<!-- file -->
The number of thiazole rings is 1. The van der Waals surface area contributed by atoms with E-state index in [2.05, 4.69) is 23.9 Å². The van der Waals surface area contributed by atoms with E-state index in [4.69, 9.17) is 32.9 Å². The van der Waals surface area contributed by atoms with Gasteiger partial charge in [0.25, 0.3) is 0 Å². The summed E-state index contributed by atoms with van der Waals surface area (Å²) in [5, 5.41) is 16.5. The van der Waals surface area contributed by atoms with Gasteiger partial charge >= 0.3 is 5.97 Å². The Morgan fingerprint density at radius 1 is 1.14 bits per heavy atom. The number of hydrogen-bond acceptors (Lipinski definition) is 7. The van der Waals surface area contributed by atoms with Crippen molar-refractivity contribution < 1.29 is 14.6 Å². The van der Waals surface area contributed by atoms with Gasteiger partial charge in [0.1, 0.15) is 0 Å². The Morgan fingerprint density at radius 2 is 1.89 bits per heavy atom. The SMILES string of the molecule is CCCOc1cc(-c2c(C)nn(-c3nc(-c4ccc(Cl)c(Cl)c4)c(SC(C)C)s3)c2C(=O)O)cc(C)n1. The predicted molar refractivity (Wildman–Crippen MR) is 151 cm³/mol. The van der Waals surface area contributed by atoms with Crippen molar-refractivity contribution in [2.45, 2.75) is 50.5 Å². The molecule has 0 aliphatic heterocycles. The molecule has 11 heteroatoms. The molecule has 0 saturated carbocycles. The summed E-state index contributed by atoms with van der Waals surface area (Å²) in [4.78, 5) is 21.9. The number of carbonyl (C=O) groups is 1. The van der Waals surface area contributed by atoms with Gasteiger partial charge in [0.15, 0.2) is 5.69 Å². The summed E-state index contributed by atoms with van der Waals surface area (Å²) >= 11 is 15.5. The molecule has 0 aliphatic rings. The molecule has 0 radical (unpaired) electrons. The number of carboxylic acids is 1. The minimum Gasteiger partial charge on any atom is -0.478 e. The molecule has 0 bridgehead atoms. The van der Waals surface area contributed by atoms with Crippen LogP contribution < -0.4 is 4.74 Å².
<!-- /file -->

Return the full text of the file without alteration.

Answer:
The number of thiazole rings is 1. The van der Waals surface area contributed by atoms with E-state index in [2.05, 4.69) is 23.9 Å². The van der Waals surface area contributed by atoms with E-state index in [4.69, 9.17) is 32.9 Å². The van der Waals surface area contributed by atoms with Gasteiger partial charge in [0.25, 0.3) is 0 Å². The summed E-state index contributed by atoms with van der Waals surface area (Å²) in [5, 5.41) is 16.5. The van der Waals surface area contributed by atoms with Gasteiger partial charge >= 0.3 is 5.97 Å². The Morgan fingerprint density at radius 1 is 1.14 bits per heavy atom. The number of hydrogen-bond acceptors (Lipinski definition) is 7. The van der Waals surface area contributed by atoms with Crippen molar-refractivity contribution < 1.29 is 14.6 Å². The van der Waals surface area contributed by atoms with Gasteiger partial charge in [0.1, 0.15) is 0 Å². The Morgan fingerprint density at radius 2 is 1.89 bits per heavy atom. The SMILES string of the molecule is CCCOc1cc(-c2c(C)nn(-c3nc(-c4ccc(Cl)c(Cl)c4)c(SC(C)C)s3)c2C(=O)O)cc(C)n1. The predicted molar refractivity (Wildman–Crippen MR) is 151 cm³/mol. The van der Waals surface area contributed by atoms with Crippen molar-refractivity contribution in [2.45, 2.75) is 50.5 Å². The molecule has 0 aliphatic heterocycles. The molecule has 11 heteroatoms. The molecule has 0 saturated carbocycles. The summed E-state index contributed by atoms with van der Waals surface area (Å²) in [4.78, 5) is 21.9. The number of carbonyl (C=O) groups is 1. The van der Waals surface area contributed by atoms with Gasteiger partial charge in [0.15, 0.2) is 5.69 Å². The summed E-state index contributed by atoms with van der Waals surface area (Å²) >= 11 is 15.5. The molecule has 0 aliphatic rings. The molecule has 0 radical (unpaired) electrons. The number of carboxylic acids is 1. The minimum Gasteiger partial charge on any atom is -0.478 e. The molecule has 0 bridgehead atoms. The van der Waals surface area contributed by atoms with Crippen LogP contribution < -0.4 is 4.74 Å².